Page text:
MACs Loom Large in Swaps Markets

Terry Flanagan

The Securities Industry and Financial Markets Association’s market agreed coupon (MAC) product, launched in spring 2013, represents the standardization of certain swap contracts.

“Traditional par swaps with on-market rates won’t net or collapse into a single line item at the clearing house, but MAC swaps, by virtue of standardized dates and a fixed, standardized rate, are fungible and will collapse into a single line item at the clearing house,” Elisabeth Kirby, director of rates strategy at Tradeweb, told Markets Media.

Key benefits of MAC swaps revolve around compression and fungibility of contracts, which in turn reduces or eliminates time-consuming unwind processes and market inefficiencies, according to Sifma.

Sifma publishes the MAC coupons for each new IMM date, and the MACs will trade based upon that specified rate for that specified date.

“On Tradeweb’s RFQ-based system, someone who is looking to trade a MAC swap will request prices for that particular contract,” Kirby said. Then any participants who are looking to make a market will quote a cash price, and the parties can then choose to transact based upon agreement of that price.”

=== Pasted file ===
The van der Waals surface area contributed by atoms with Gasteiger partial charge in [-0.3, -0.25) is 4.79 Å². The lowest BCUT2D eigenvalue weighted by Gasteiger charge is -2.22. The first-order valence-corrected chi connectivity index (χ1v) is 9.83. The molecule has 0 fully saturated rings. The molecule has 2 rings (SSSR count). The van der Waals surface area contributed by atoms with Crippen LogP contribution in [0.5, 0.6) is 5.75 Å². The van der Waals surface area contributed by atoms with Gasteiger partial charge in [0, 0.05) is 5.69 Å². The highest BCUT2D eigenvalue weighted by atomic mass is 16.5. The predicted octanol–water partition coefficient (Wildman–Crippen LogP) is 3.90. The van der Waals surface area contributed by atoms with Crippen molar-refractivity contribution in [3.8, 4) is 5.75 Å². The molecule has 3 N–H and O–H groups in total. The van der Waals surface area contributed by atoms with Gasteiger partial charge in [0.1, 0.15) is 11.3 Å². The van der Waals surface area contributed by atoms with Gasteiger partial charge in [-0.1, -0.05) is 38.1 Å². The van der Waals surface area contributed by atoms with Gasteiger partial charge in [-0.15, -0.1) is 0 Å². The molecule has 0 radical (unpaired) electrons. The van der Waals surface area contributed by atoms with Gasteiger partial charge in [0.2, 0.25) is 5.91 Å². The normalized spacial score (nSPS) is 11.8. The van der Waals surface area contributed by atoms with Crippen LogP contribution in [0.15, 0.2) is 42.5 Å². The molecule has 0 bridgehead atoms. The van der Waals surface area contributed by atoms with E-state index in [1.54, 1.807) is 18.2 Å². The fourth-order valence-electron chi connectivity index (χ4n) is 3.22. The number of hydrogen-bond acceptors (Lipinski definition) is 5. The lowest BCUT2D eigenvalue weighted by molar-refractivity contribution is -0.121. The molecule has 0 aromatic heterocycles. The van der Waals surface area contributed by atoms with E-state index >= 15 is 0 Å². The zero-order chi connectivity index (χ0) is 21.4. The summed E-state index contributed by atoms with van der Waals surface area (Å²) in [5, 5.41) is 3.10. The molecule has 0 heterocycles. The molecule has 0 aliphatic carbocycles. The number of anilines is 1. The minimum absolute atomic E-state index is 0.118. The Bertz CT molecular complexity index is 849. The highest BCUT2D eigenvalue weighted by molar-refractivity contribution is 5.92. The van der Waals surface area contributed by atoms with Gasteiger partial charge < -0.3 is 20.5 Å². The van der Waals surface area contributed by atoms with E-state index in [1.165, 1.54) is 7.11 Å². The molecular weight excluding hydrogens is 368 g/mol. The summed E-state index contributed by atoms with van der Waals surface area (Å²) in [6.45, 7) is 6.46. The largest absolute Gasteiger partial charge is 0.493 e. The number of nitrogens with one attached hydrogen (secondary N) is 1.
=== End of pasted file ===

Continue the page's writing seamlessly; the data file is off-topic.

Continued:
Although MACs are only about ten percent of overall volume on Tradeweb’s marketplace, transacting in these types of instruments can be more cyclical than other swap types, so volumes will vary depending on the time of the year.

“We have seen a gradual uptick in this type of trade, but on average we haven’t seen a significant rise above that ten percent mark,” said Kirby. “MAC swap trading has been adopted by a number of different customer types, so it’s not something that’s just unique to hedge funds or asset managers, as we’re seeing customers across the buy-side spectrum choosing to transact in this product.”

Related articles

  1. Bar Raised on FX Trading

    Upgrades enable hedge funds and asset managers to gain actionable insights quicker and more efficiently.

  2. They will help investors identify companies committed to improving gender diversity.

  3. Investors are seeking the tax efficiency, trading flexibility and cost benefits of ETFs.

  4. Low Bond Yields Force Pensions’ Hand

    US Department of Labor has allowed pension plan fiduciaries to consider ESG factors.

  5. Goldman Sachs Asset Management agreed to pay a $4m penalty.